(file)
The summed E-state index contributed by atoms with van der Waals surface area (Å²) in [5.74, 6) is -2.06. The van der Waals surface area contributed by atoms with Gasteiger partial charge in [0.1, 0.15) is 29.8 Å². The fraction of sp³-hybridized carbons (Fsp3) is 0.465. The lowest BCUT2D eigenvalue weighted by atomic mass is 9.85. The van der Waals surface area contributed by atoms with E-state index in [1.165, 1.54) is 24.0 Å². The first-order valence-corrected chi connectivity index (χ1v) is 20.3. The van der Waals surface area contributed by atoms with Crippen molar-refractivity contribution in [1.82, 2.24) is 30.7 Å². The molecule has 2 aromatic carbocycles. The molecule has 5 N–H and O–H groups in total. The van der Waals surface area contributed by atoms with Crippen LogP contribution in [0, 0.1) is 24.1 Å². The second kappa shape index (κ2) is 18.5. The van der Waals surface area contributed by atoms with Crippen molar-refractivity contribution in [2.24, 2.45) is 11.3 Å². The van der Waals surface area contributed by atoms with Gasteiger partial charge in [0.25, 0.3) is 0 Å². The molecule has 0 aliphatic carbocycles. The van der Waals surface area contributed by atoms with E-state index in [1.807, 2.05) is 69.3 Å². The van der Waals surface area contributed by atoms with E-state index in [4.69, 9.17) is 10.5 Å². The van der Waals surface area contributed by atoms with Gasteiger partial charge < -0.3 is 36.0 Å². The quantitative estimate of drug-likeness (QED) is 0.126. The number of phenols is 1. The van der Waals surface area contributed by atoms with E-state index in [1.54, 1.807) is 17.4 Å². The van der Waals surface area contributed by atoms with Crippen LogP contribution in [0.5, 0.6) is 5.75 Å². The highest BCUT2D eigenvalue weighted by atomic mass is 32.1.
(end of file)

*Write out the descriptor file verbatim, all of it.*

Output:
The summed E-state index contributed by atoms with van der Waals surface area (Å²) in [5.74, 6) is -2.06. The van der Waals surface area contributed by atoms with Gasteiger partial charge in [0.1, 0.15) is 29.8 Å². The fraction of sp³-hybridized carbons (Fsp3) is 0.465. The lowest BCUT2D eigenvalue weighted by atomic mass is 9.85. The van der Waals surface area contributed by atoms with E-state index in [1.165, 1.54) is 24.0 Å². The first-order valence-corrected chi connectivity index (χ1v) is 20.3. The van der Waals surface area contributed by atoms with Crippen molar-refractivity contribution in [1.82, 2.24) is 30.7 Å². The molecule has 2 aromatic carbocycles. The molecule has 5 N–H and O–H groups in total. The van der Waals surface area contributed by atoms with Crippen LogP contribution in [0, 0.1) is 24.1 Å². The second kappa shape index (κ2) is 18.5. The van der Waals surface area contributed by atoms with Crippen molar-refractivity contribution in [2.24, 2.45) is 11.3 Å². The van der Waals surface area contributed by atoms with Gasteiger partial charge in [0.25, 0.3) is 0 Å². The molecule has 0 aliphatic carbocycles. The van der Waals surface area contributed by atoms with E-state index in [1.807, 2.05) is 69.3 Å². The van der Waals surface area contributed by atoms with E-state index in [4.69, 9.17) is 10.5 Å². The van der Waals surface area contributed by atoms with Gasteiger partial charge < -0.3 is 36.0 Å². The quantitative estimate of drug-likeness (QED) is 0.126. The number of phenols is 1. The van der Waals surface area contributed by atoms with E-state index in [1.54, 1.807) is 17.4 Å². The van der Waals surface area contributed by atoms with Crippen LogP contribution in [0.5, 0.6) is 5.75 Å². The highest BCUT2D eigenvalue weighted by atomic mass is 32.1.